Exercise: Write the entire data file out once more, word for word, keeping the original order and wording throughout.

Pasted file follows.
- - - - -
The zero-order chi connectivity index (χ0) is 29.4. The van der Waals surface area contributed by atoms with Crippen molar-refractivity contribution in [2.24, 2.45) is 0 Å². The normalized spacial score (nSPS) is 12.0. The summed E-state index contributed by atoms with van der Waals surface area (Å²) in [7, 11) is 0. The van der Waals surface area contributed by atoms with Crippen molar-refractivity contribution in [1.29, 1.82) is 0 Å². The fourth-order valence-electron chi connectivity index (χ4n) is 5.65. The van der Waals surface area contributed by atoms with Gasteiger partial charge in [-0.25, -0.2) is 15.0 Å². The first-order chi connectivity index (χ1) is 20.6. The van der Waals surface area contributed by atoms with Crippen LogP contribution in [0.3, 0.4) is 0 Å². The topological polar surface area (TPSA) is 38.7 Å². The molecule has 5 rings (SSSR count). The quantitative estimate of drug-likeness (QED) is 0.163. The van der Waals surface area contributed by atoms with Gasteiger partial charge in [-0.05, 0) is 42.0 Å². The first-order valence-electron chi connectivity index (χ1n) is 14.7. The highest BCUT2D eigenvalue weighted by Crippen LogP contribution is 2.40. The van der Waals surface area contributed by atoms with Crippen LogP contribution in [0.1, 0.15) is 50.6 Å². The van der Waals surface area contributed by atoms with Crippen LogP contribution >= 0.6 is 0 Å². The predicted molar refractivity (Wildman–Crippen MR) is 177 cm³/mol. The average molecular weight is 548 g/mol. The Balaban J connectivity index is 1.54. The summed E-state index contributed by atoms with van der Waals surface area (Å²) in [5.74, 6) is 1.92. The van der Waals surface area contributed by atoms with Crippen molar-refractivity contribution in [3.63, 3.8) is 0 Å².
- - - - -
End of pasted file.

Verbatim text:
The zero-order chi connectivity index (χ0) is 29.4. The van der Waals surface area contributed by atoms with Crippen molar-refractivity contribution in [2.24, 2.45) is 0 Å². The normalized spacial score (nSPS) is 12.0. The summed E-state index contributed by atoms with van der Waals surface area (Å²) in [7, 11) is 0. The van der Waals surface area contributed by atoms with Crippen molar-refractivity contribution in [1.29, 1.82) is 0 Å². The fourth-order valence-electron chi connectivity index (χ4n) is 5.65. The van der Waals surface area contributed by atoms with Gasteiger partial charge in [-0.25, -0.2) is 15.0 Å². The first-order chi connectivity index (χ1) is 20.6. The van der Waals surface area contributed by atoms with Crippen LogP contribution in [0.3, 0.4) is 0 Å². The topological polar surface area (TPSA) is 38.7 Å². The molecule has 5 rings (SSSR count). The quantitative estimate of drug-likeness (QED) is 0.163. The van der Waals surface area contributed by atoms with Gasteiger partial charge in [-0.05, 0) is 42.0 Å². The first-order valence-electron chi connectivity index (χ1n) is 14.7. The highest BCUT2D eigenvalue weighted by Crippen LogP contribution is 2.40. The van der Waals surface area contributed by atoms with Crippen LogP contribution in [0.1, 0.15) is 50.6 Å². The van der Waals surface area contributed by atoms with Crippen LogP contribution >= 0.6 is 0 Å². The predicted molar refractivity (Wildman–Crippen MR) is 177 cm³/mol. The average molecular weight is 548 g/mol. The Balaban J connectivity index is 1.54. The summed E-state index contributed by atoms with van der Waals surface area (Å²) in [5.74, 6) is 1.92. The van der Waals surface area contributed by atoms with Crippen molar-refractivity contribution in [3.63, 3.8) is 0 Å².